With the head 810 positioned within the interior aspect of the assembled outer members 815, a cavity 820 is formed above the surface 807 of the head 810. The cavity 820 can contain an elastic material(s), fluids, spring device(s), magnets or any other appropriate materials/devices that will resist movement of the head 810 relative to the inner aspect of the assembled member 815. With relative motion between the members 815 and the head 810, the material(s)/device(s) within cavity 820 will apply a force to the surface 807 and resist any movement of the rod 805 away from a neutral position.
  • [0107]
    The inner surface of each half member 815 a and 815 b forms a complimentary surface to that of the outer surface of the head 810, wherein the interaction of these two surfaces forms a smooth articulation. In an embodiment, the inner surface is adapted to form a surface that is spherical, conical and the like. While the maximum diameter of the head 810 of the rod 805 is illustrated as being greater than the diameter of the rod 805, it should be appreciated that the head 810 may be alternatively adapted to have a maximum diameter less than or equal to the diameter of the rod 805. In such a configuration, a relief cut 825 is positioned between the head 810 and the rod 805 as shown in FIG. 8C.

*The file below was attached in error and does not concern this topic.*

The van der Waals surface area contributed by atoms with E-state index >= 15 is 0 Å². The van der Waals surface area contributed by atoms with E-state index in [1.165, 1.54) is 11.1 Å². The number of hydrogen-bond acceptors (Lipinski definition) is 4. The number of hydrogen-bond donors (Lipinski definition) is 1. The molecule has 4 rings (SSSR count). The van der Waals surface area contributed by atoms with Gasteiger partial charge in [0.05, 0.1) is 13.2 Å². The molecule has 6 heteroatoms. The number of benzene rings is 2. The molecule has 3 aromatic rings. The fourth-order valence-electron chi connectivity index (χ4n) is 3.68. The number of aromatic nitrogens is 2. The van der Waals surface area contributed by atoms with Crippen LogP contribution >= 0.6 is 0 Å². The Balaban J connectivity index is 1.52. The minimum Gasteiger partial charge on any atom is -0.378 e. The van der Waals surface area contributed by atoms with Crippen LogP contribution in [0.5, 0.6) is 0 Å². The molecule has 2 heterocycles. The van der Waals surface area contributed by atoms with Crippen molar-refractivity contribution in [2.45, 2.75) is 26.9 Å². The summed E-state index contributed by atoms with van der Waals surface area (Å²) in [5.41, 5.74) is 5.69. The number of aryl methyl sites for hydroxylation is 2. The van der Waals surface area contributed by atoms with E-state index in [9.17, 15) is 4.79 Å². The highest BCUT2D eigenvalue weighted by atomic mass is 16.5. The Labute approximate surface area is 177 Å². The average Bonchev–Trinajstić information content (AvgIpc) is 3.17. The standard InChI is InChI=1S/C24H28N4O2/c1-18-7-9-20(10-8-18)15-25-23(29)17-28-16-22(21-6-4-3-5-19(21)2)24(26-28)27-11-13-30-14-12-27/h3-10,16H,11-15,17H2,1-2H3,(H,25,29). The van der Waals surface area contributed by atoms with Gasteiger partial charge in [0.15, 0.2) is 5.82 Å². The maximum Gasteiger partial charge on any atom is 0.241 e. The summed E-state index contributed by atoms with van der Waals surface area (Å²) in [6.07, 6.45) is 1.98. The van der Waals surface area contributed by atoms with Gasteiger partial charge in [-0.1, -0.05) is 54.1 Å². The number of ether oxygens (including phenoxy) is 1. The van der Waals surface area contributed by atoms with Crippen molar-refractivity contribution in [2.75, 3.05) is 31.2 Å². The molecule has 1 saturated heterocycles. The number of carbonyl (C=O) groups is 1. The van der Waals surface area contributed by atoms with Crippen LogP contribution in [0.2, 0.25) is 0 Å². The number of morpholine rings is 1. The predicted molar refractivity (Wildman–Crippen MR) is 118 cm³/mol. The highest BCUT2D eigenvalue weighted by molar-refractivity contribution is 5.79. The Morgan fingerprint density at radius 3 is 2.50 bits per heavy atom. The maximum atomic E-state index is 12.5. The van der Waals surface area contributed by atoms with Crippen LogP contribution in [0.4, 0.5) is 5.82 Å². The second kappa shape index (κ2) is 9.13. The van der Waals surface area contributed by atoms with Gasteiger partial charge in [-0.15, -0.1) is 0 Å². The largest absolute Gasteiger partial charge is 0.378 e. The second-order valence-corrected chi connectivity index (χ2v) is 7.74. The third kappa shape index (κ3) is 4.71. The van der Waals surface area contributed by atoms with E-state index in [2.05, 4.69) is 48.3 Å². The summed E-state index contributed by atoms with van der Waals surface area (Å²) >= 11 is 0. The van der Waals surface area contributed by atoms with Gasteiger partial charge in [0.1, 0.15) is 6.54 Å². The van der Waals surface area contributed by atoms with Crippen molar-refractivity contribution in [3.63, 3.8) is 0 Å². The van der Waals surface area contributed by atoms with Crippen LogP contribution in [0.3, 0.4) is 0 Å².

• [0108]
    With reference again to FIGS. 2A and 2B, the interaction between bone screw assembly 107 and the rod assembly is dynamic in that relative movement is permitted therebetween. The relative movement is enabled via the dynamic screw assembly and the dynamic head connector assembly arrangements described above with reference to FIGS. 6 and 8A-8C. Thus, relative movement is allowed between rod 110 and bone screw 205 when the bone screw assembly 107 is in a locked configuration. Conversely, the rod 110 and the assembly 120 are rigidly affixed when assembly 120 is in the locked configuration. This relationship is schematically depicted in FIG. 9A and permits the formation of a rigid cantilever framework that is comprised of rod 110 and assembly 120 that is rigidly anchored into the sacrum S. The L5 vertebral body is movably attached to this rigid framework through the actions of malleable member 410 and the dynamic interaction between assembly 107 and the rod 110. This configuration is particularly useful when a spondylolisthesis (displacement of an upper vertebra relative to a lower vertebra in the horizontal plane) of an L5 vertebral body is present relative to the sacrum, since it permits relative movement between L5 and the sacrum but prevents vertebral translation.
  • [0109]